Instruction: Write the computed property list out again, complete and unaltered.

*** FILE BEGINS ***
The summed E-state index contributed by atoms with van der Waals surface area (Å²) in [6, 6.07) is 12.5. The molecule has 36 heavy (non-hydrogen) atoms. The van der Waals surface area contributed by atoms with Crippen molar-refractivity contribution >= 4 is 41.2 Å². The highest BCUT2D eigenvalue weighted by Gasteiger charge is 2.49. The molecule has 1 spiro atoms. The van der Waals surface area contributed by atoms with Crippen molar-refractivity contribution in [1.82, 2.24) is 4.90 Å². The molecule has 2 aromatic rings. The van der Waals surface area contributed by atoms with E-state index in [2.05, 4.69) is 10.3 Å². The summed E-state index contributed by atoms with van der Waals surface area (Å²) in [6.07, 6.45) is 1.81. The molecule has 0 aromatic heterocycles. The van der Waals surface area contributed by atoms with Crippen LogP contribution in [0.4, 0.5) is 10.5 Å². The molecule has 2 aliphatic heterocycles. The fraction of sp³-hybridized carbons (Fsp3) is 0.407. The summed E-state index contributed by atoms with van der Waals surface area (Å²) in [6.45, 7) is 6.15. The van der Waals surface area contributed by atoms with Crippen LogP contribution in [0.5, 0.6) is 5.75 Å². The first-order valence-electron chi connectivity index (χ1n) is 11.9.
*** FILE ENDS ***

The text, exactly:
The summed E-state index contributed by atoms with van der Waals surface area (Å²) in [6, 6.07) is 12.5. The molecule has 36 heavy (non-hydrogen) atoms. The van der Waals surface area contributed by atoms with Crippen molar-refractivity contribution >= 4 is 41.2 Å². The highest BCUT2D eigenvalue weighted by Gasteiger charge is 2.49. The molecule has 1 spiro atoms. The van der Waals surface area contributed by atoms with Crippen molar-refractivity contribution in [1.82, 2.24) is 4.90 Å². The molecule has 2 aromatic rings. The van der Waals surface area contributed by atoms with E-state index in [2.05, 4.69) is 10.3 Å². The summed E-state index contributed by atoms with van der Waals surface area (Å²) in [6.07, 6.45) is 1.81. The molecule has 0 aromatic heterocycles. The van der Waals surface area contributed by atoms with Crippen LogP contribution in [0.4, 0.5) is 10.5 Å². The molecule has 2 aliphatic heterocycles. The fraction of sp³-hybridized carbons (Fsp3) is 0.407. The summed E-state index contributed by atoms with van der Waals surface area (Å²) in [6.45, 7) is 6.15. The van der Waals surface area contributed by atoms with Crippen LogP contribution in [0.5, 0.6) is 5.75 Å². The first-order valence-electron chi connectivity index (χ1n) is 11.9.